The Fun and Games of Social Networks. A Review of Connected.
Christakis and Fowler have written a book (actually, a while ago, it was published in 2010) compiling available research on the power of social networks. I started reading this book a few weeks ago and have become completely evangelical about it ever since. It’s tone is excitable, and the enthusiasm is contagious. A few times I had to stop reading to remind myself I already knew much of what they were describing (it recalls old concepts of social capital and community resources), and yet they describe it so it sounds sparkly and new. Who doesn’t love their friends? This book is about the power of your friends, your friends’ friends, and then their friends.
I am not the only one reading this. The philosophy of the book rang through Melinda Gates’s recent commencement speech at Duke: “human connection is not a means to an end. It is the end – the purpose and result of a meaningful life – and it will inspire the most amazing acts of love generosity and humanity”.
This book was the positive inverse of work I did for the WHO on social exclusion – where I basically identified that the many “pro-social” health interventions that capitalize on social networks also, at once, increase the sting of social isolation. This work was a bit of a downer.
Christakis and Fowler’s work in this area started through an analysis of the meticulous records of the Framingham Heart Study, conducted from 1948 to the present in a small Massachusetts community. They mapped out the relationships of 12,067 people with more than 50,000 ties (connections between friends and relatives) among them.
They found that obese people tend to be friends with other obese people, while thin people tend to be friends with other thin people. Not so surprising, my social world often seems small too. However, the authors went a step further and concluded that the relationship was causal: being associated with overweight people, even indirectly, is likely to make you overweight.
The network map of the Framingham study, showing how obesity is socially contagious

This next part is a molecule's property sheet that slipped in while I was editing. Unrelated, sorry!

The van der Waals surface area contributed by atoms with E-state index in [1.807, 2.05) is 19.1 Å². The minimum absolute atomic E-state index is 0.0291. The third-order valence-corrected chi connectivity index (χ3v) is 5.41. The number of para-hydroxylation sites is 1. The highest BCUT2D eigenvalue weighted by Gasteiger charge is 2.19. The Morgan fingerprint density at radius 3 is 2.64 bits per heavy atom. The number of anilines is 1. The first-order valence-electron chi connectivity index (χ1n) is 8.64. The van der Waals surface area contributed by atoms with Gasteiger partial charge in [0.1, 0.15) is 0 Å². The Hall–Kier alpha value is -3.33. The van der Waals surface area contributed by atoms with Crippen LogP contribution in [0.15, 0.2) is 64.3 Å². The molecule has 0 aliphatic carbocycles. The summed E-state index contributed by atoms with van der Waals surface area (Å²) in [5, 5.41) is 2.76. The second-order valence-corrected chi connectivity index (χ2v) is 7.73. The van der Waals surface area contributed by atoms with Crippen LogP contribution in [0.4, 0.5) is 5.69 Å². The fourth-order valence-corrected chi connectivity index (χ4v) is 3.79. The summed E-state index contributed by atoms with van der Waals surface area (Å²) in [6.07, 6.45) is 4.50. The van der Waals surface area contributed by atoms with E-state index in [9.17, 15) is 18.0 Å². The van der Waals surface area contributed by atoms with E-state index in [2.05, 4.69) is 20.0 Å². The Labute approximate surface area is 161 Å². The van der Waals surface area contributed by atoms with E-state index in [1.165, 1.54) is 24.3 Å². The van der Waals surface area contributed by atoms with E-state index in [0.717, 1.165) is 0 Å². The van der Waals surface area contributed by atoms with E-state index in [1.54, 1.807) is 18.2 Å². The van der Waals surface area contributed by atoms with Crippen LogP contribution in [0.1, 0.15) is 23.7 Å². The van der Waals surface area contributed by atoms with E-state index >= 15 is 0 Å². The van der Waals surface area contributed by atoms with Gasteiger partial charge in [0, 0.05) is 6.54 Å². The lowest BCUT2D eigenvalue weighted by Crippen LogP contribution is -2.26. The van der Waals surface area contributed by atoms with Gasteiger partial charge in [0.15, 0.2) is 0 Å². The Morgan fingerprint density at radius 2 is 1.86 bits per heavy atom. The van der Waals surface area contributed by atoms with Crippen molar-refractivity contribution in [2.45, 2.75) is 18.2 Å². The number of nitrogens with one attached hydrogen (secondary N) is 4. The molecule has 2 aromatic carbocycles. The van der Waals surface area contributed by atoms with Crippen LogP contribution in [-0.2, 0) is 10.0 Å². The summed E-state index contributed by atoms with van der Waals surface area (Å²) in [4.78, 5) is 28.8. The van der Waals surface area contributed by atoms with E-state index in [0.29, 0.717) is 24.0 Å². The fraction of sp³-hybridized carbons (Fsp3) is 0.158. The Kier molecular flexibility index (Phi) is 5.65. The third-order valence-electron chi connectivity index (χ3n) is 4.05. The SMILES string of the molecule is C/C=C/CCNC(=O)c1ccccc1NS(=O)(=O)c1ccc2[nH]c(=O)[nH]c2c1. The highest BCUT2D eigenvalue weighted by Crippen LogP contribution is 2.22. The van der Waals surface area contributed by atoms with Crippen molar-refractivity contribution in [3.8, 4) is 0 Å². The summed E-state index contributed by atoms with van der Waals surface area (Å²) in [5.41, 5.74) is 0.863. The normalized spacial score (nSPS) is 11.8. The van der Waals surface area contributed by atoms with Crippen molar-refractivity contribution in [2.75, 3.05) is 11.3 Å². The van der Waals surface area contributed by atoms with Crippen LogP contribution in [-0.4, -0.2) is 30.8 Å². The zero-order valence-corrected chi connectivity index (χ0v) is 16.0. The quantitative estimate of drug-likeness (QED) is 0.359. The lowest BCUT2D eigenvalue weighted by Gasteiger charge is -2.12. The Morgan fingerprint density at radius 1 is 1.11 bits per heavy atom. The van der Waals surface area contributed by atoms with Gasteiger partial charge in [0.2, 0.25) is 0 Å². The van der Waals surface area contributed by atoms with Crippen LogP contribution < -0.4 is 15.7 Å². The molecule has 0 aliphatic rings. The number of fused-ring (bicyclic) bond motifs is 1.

The field of health behavior has understood the power of social networks for some time, and their existence and influence is often capitalized upon by recruiting socially influential peer educators to spread positive health behaviours through networks. The microcredit group lending model also capitalizes upon social networks to secure loans without collateral to women in villages (see my article on this here).
However, the exact nature of how networks work was news to me, and the fact of how they seem to operate independently of the individual conscious effort. Christakis and Fowler describe how social networks affect a variety of behaviours and emotional states; happiness, weight gain, back pain, voting and suicide. How do networks influence actions and emotions? Basically through peer pressure and “modeling” a process whereby people mimic each other. Even if your weight gain doesn’t cause your friend to gain weight, it may adjust her idea of what weight is acceptable.
In the same way that birds fly in formation, social networks obey rules of their own, rules that are distinct from the people who form them. “The networks we create have lives of their own. They grow changes, reproduce, survive and die. Things flow and move between them.” Fascinating, seems to undermine all concept of free will.
The book make a compelling case for public policy and health interventions to take heed of social networks in intervention design. Melinda Gates also makes a compelling case for human connection to be a source of inspiration and meaning.
However, harking back to my work in social exclusion, what about those who are poorly networked? The disenfranchised and the poor? There may be some benefits – they will not adopt socially contagious unhealthy behaviours. But the book mostly describes the positive influences of social networks. Research shows that those with more friends are happier, healthier and richer. I think policy interventions also have to spend the time to figure out how to reach the hard-to-reach.
Update: a systematic review was recently published that finds evidence of friends’ influence on weight gain from 16 studies.